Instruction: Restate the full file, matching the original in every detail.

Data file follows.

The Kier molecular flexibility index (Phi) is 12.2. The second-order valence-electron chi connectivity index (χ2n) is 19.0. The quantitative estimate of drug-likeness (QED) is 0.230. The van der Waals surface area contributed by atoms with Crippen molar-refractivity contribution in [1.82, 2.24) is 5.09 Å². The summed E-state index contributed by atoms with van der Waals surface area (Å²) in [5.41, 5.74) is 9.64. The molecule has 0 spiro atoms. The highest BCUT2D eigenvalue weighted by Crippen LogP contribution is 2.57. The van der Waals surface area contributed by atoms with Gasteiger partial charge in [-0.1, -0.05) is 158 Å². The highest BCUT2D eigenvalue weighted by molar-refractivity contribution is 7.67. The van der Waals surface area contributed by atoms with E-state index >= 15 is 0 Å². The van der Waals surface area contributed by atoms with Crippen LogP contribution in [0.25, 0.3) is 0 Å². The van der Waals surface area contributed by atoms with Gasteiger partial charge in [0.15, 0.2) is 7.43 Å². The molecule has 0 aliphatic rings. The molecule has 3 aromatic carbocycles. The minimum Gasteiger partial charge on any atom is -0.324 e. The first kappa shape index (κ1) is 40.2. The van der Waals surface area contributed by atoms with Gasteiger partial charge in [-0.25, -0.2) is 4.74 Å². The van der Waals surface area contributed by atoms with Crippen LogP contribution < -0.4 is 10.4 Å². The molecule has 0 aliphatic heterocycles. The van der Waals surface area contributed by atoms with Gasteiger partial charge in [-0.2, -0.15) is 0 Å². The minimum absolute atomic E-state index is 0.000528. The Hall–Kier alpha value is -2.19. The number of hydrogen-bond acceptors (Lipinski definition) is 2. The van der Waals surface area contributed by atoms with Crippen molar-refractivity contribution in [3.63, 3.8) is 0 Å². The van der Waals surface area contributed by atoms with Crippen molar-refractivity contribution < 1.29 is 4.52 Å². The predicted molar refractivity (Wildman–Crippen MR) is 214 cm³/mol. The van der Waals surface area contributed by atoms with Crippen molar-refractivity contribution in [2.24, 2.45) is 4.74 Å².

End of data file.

The Kier molecular flexibility index (Phi) is 12.2. The second-order valence-electron chi connectivity index (χ2n) is 19.0. The quantitative estimate of drug-likeness (QED) is 0.230. The van der Waals surface area contributed by atoms with Crippen molar-refractivity contribution in [1.82, 2.24) is 5.09 Å². The summed E-state index contributed by atoms with van der Waals surface area (Å²) in [5.41, 5.74) is 9.64. The molecule has 0 spiro atoms. The highest BCUT2D eigenvalue weighted by Crippen LogP contribution is 2.57. The van der Waals surface area contributed by atoms with Gasteiger partial charge in [-0.1, -0.05) is 158 Å². The highest BCUT2D eigenvalue weighted by molar-refractivity contribution is 7.67. The van der Waals surface area contributed by atoms with E-state index >= 15 is 0 Å². The van der Waals surface area contributed by atoms with Crippen LogP contribution in [0.25, 0.3) is 0 Å². The van der Waals surface area contributed by atoms with Gasteiger partial charge in [0.15, 0.2) is 7.43 Å². The molecule has 0 aliphatic rings. The molecule has 3 aromatic carbocycles. The minimum Gasteiger partial charge on any atom is -0.324 e. The first kappa shape index (κ1) is 40.2. The van der Waals surface area contributed by atoms with Gasteiger partial charge in [-0.25, -0.2) is 4.74 Å². The van der Waals surface area contributed by atoms with Crippen LogP contribution < -0.4 is 10.4 Å². The molecule has 0 aliphatic heterocycles. The van der Waals surface area contributed by atoms with Gasteiger partial charge in [-0.2, -0.15) is 0 Å². The minimum absolute atomic E-state index is 0.000528. The Hall–Kier alpha value is -2.19. The number of hydrogen-bond acceptors (Lipinski definition) is 2. The van der Waals surface area contributed by atoms with Crippen molar-refractivity contribution in [3.63, 3.8) is 0 Å². The van der Waals surface area contributed by atoms with Crippen molar-refractivity contribution < 1.29 is 4.52 Å². The predicted molar refractivity (Wildman–Crippen MR) is 214 cm³/mol. The van der Waals surface area contributed by atoms with Crippen molar-refractivity contribution in [2.24, 2.45) is 4.74 Å².